Tested: 2011 BMW Z4 sDrive35i

Third time lucky

If an underwear model came up to you for the third time and offered to buy you a drink, would you refuse? I thought so. I have no idea what happened and even less interest in the consequences, but last week someone gave me a Z4 that I have tested before.

Twice, actually. Almost two years ago, I fell in love with a black 3-litre sDrive30i; shortly afterwards I lost my heart to an unbelievably beautiful 3-litre twin-turbo sDrive35i. So it seemed like third time lucky when I found myself in another twin-turbo Z4 last week.

Not wanting to be ungrateful or honest about this oversight, I made a quick getaway and vowed to give the car a decent review and elaborate on the Z4 range a little more. So if anyone at BMW is reading this, thanks for the third chance in one of my favourite cars.

That’s right, I adore the Z4. BMW’s little roadster is supposed to be beautiful, agile and fast; and it handles all these characteristics with absolute conviction. Sexy body, crisp handling, beefy straight six, an elongated bonnet and rear wheel drive is my idea of driving nirvana.

The Z4 is the natural and obvious successor of the Z3, a slightly more delicate machine which appeared in 1996. They also made the quirky Z1 prior to that and completely forgot about the Z2. Anyway. The modular and strange-looking Z4’s first generation debuted in 2002 with a folding soft top or fixed-top coupé roof.

2009 saw the introduction of the current range, its creased and flowing bodywork designed by a team of ladies. Gone are the coupé / hard top body, the Z4 is only available with a folding metal roof and some new turbo petrol engines.

Our local line-up consists of the sDrive20i, sDrive28i, sDrive35i and sDrive35iS. All models use some form of the Bavarians’ new turbo-petrol motors and some rather deceptive badge engineering. The correctly-named sDrive20i is a 2.0-litre turbo four-pot with 135kw (184hp) and 270Nm.

Next up is the sDrive28i which yanks 180kw (245hp) plus 350Nm out of the same engine, followed by the sDrive35i which uses a 3.0-litre turbo straight six to the effect of 225kw (306hp) and 400Nm. The range-topping sDrive35iS is given an extra dose of crazy to produce 25kW (36hp) and 50Nm more.

All these engines emit incredibly low CO2 figures and all stay under 10L per 100km when it comes to their claimed average fuel consumption. All models except the loony 35iS are available in 6-speed manual and every engine can be had with an automatic gearbox.

The six cylinder models get a seven-speed double-clutch auto’box while their lesser two siblings have the option of a conventional automatic; plus one more cog. All automatic transmissions are helped by two steering-mounted paddles that work both ways – press for down-shifts or pull for up-shifts on either side.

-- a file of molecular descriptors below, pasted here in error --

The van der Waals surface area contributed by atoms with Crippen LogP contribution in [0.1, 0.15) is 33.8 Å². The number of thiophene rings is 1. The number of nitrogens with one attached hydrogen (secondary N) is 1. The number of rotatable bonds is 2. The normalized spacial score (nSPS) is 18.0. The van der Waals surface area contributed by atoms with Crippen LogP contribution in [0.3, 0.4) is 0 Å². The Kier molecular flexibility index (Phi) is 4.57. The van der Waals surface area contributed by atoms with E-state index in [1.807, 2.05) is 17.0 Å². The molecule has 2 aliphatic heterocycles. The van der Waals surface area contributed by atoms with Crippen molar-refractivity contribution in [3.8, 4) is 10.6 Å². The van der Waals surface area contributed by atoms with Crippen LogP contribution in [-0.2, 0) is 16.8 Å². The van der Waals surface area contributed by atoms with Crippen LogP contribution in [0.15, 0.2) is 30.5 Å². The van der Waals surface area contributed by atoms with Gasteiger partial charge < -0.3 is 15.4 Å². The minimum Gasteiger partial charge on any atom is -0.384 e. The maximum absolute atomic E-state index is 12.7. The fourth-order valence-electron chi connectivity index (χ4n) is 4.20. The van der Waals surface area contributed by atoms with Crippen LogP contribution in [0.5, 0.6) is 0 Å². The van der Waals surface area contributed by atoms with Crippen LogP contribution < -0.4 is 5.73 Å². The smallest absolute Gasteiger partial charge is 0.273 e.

Adaptive M suspension with dynamic driving control is standard on the six-pot Beemers and a N$15,600 option for both fours. Although the ultra-low profile tyres (30 profile) on our sDrive35i made for a jarring ride at times, it is still tolerable for roadster and/or BMW fans.

These folks also won’t mind the tight but luxurious cabin, very hard but direct steering, gloriously trumpeting and popping exhausts, smallish fuel tank and boot, alarming urban consumption, twitchy rear end, or the extremely low driving/seating position which makes for less than graceful entries or exits.

Further plus-points of an sDrive35i are the unbelievable and addictive torque, incredible performance, clever iDrive system, supportive seats, not to mention the mechanical ballet of its convertible roof. The brakes are superb and I found the Z4 to have slightly more than abundant grip, without provocation.

The 35i has negligible turbo-lag and probably too much power; we measured 100km/h in 5.4 seconds and never tested its limited 250km/h top speed. Overtaking is hilarious and the roadster also offers three driving modes (Normal, Sport, Sport+) to suit your driving style and bravery.

Z4 prices start at N$496,500 for the sDrive20i or N$567,000 for an sDrive28i; add roughly N$20,000 for an automatic gearbox. A manual sDrive35i will set you back N$704,000, while its automatic equivalent is N$733,800. The insane sDrive35iS costs exactly N$778,000.

But wait… you guessed it, there’s more. As is customary for German manufacturers, BMW likes to tempt and confuse their customers even further with special models and equipment lines called “M Sport”, “Design Pure Balance”, “Design Pure Impulse” or a combination of the above.

I won’t go into any of these package details, purely because I don’t understand them and that’s what your smiling BMW salesperson is for. Included in the purchase price of each Z4 is a 5-year 100,000km Motorplan and BMW On Call roadside assistance.

Updated, November 2011


[September 2011, excluding CO2 emissions tax]

BMW Z4 sDrive20i 6-speed Manual                                                 N$496 500
BMW Z4 sDrive20i 8-speed Sports Automatic                               N$516 200
BMW Z4 sDrive28i 6-speed Manual                                                 N$567 000
BMW Z4 sDrive28i 8-speed Sports Automatic                               N$586 700
BMW Z4 sDrive35i 6-speed Manual                                                 N$704 000
BMW Z4 sDrive35i 7-speed Sports Double Clutch Automatic     N$733 800
BMW Z4 sDrive35is 7-speed Sports Double Clutch Automatic   N$778 000

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